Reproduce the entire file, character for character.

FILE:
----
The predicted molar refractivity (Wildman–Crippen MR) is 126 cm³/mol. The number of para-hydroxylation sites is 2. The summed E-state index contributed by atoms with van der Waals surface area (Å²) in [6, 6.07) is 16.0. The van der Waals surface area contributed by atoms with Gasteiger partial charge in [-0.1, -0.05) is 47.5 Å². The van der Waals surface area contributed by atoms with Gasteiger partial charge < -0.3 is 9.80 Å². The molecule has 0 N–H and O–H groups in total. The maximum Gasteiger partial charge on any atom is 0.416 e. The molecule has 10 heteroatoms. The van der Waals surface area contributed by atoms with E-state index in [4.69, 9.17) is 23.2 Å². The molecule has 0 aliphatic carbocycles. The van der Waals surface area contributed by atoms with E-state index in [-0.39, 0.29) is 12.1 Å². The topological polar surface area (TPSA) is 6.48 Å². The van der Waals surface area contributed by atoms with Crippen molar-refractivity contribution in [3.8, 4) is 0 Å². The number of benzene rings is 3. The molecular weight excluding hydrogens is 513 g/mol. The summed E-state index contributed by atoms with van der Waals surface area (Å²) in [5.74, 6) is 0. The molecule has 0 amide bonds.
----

The predicted molar refractivity (Wildman–Crippen MR) is 126 cm³/mol. The number of para-hydroxylation sites is 2. The summed E-state index contributed by atoms with van der Waals surface area (Å²) in [6, 6.07) is 16.0. The van der Waals surface area contributed by atoms with Gasteiger partial charge in [-0.1, -0.05) is 47.5 Å². The van der Waals surface area contributed by atoms with Gasteiger partial charge < -0.3 is 9.80 Å². The molecule has 0 N–H and O–H groups in total. The maximum Gasteiger partial charge on any atom is 0.416 e. The molecule has 10 heteroatoms. The van der Waals surface area contributed by atoms with E-state index in [4.69, 9.17) is 23.2 Å². The molecule has 0 aliphatic carbocycles. The van der Waals surface area contributed by atoms with E-state index in [-0.39, 0.29) is 12.1 Å². The topological polar surface area (TPSA) is 6.48 Å². The van der Waals surface area contributed by atoms with Crippen molar-refractivity contribution in [3.8, 4) is 0 Å². The number of benzene rings is 3. The molecular weight excluding hydrogens is 513 g/mol. The summed E-state index contributed by atoms with van der Waals surface area (Å²) in [5.74, 6) is 0. The molecule has 0 amide bonds.